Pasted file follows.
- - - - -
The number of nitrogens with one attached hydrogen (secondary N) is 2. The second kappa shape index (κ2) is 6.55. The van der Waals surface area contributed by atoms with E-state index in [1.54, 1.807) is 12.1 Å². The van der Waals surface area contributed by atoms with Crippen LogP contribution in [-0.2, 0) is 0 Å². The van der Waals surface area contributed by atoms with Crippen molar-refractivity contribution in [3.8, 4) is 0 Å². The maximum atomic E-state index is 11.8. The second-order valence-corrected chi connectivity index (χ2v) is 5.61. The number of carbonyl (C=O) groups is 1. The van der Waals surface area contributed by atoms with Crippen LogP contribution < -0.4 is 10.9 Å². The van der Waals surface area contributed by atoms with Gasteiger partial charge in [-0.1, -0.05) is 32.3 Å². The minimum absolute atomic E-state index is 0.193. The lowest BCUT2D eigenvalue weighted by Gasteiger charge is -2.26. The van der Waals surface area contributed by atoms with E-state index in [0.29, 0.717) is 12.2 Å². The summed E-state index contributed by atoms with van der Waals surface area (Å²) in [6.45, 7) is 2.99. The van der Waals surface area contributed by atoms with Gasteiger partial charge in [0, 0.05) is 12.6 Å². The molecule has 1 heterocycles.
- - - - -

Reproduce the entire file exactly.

The number of nitrogens with one attached hydrogen (secondary N) is 2. The second kappa shape index (κ2) is 6.55. The van der Waals surface area contributed by atoms with E-state index in [1.54, 1.807) is 12.1 Å². The van der Waals surface area contributed by atoms with Crippen LogP contribution in [-0.2, 0) is 0 Å². The van der Waals surface area contributed by atoms with Crippen molar-refractivity contribution in [3.8, 4) is 0 Å². The maximum atomic E-state index is 11.8. The second-order valence-corrected chi connectivity index (χ2v) is 5.61. The number of carbonyl (C=O) groups is 1. The van der Waals surface area contributed by atoms with Crippen LogP contribution < -0.4 is 10.9 Å². The van der Waals surface area contributed by atoms with Gasteiger partial charge in [-0.1, -0.05) is 32.3 Å². The minimum absolute atomic E-state index is 0.193. The lowest BCUT2D eigenvalue weighted by Gasteiger charge is -2.26. The van der Waals surface area contributed by atoms with E-state index in [0.29, 0.717) is 12.2 Å². The summed E-state index contributed by atoms with van der Waals surface area (Å²) in [6.45, 7) is 2.99. The van der Waals surface area contributed by atoms with Gasteiger partial charge in [0, 0.05) is 12.6 Å². The molecule has 1 heterocycles.